Of the four events on the reconfigured Australian CT leg, it feels that the Boost Mobile Margaret River Pro presented by Corona might be feeling just a little neglected. Surf fans have been attracted by the three box-fresh surfboards and seemed to have forgotten about the old faithful gun sitting dusty in the rack.
Torturous analogies aside, Margaret River is the only event in the leg with surf history, both ancient and modern. It's been a regular stop on the pro tour since the early 1980s, and after a brief hiatus, a fixture on the CT schedule since 2013. That means, unlike Newcastle, Narrabeen, and Rottnest, we can look at the past form as a predictor of the future. Here are six surfers who have perennially performed in Western Australia.
It's not only that John John has won here the last two times the event was run, but the manner of his victories that makes him the unbackable favorite. In 2017 his performance at Main Break set a competitive power surfing benchmark that has yet to be bettered. In 2019 he steadily built up a head of steam at both the Box and Main Break and dropped his highest heat total of the event in the Final. Add a QS win here in 2012, a CT Final in 2014, and you can see why he's the man to beat.
Since Margaret River returned to the CT schedule in 2013, only John John Florence and Carissa Moore have been able to win it twice. A caveat for Moore though would be that she won her back-to-back titles back in 2013 and 2014. Her (relative) lack of results after those victories was perplexing. Moore's aggressive surfing and singular ability to hold her rail through the most powerful of waves seemed tailor-made for success at Main Break. That's why her Semifinal finish in 2019 was a regression to the mean. A win in 2021 would make her the most successful surfer at Margaret River of the modern era. You'd be brave to bet against her making history.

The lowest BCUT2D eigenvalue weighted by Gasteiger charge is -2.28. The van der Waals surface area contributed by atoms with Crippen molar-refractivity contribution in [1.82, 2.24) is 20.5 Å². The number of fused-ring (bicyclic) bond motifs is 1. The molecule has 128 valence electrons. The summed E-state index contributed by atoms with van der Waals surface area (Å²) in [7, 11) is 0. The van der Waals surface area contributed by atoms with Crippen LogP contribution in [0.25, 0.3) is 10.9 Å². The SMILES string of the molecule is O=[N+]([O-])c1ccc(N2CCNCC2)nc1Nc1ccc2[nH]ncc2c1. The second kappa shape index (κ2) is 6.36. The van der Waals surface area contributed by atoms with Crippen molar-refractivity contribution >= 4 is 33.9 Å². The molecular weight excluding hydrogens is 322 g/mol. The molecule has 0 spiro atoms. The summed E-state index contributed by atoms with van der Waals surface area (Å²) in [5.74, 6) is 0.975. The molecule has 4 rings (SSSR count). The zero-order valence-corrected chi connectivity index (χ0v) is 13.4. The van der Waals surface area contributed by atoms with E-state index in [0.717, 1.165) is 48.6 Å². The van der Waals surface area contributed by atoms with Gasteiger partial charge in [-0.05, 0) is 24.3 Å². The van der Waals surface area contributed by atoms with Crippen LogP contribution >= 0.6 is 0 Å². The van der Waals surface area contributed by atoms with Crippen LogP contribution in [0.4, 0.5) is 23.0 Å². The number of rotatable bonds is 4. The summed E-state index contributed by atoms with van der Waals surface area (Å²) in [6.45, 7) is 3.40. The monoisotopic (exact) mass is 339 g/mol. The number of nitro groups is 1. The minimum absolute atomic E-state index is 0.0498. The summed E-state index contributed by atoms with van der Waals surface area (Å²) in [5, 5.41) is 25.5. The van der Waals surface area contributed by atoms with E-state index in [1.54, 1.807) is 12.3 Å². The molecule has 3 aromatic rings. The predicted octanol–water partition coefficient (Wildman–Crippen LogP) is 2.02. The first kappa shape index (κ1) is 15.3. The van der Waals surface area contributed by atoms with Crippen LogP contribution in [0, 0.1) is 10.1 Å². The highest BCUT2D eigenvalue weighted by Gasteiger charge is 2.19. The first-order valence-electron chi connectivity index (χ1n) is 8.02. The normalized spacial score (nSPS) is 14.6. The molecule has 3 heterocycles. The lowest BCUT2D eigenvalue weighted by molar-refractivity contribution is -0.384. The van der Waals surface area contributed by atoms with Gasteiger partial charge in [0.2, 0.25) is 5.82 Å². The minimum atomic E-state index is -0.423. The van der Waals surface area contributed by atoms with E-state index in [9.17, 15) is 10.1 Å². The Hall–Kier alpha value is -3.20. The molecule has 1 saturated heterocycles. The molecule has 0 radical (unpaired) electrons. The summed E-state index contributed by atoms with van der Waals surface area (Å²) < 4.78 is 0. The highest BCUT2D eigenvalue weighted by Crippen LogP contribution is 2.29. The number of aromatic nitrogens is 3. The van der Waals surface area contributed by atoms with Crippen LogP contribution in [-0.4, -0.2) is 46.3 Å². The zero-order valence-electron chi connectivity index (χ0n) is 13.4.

Part of Florence's performances in Western Australia can be put down to Kolohe Andino. The Californian has pushed his friend and rival all the way and finished runner-up in the last two Finals against Florence. Andino has a terrible Finals' record, losing all of the five he has made, but if there is any place where he can shake the monkey off his back, it's Margarets. The righthanders suit his style, the Mayhem boards are dialed into the power, and he feels right at home here. He'll just need to be beat John John.
Tyler Wright has come a long way since she made the Final at Margaret River in 2014. Her journey, both as a competitor and a person, has been one of the most compelling narratives in surfing. Yet throughout a career threatened by injury, Margaret River has been a consistent venue for success. Her win here in 2016 was the platform from which she launched her first World Title win. The following year a runner-up finish reignited her successful defense. At a venue that rewards big turns and big commitment, Wright will always be a huge threat.
It's perhaps no surprise that Julian Wilson is third on the list; he shares a similar mix of style, progression, and power as Florence and Andino. It's a Formula 1 fuel ratio that has earned him a Semifinal finish in 2019 and a runner-up in 2016. His versatility means he is equally comfortable at Main Break, The Box, and North Point and, having traveled to Margaret River for the better part of 20 years, knows all the angles on this raw, multi-faceted diamond of a surf destination. 2021 might be the year he turns his previous consistency into a big win.
It's no surprise that the Australian veteran has been one of the most consistent performers in Western Australia over the last decade. Having grown up on the reefbreaks on the South Coast of NSW, the power of Margaret River has always been a good foil to her technique, fitness, and grit. She won the event in 2017, and had Semifinal finishes in 2014 and 2015. It's a venue where experience counts and the 30-year-old will be looking to claim her 12th event win in her 12th year on the CT at one of her favorite stops on tour.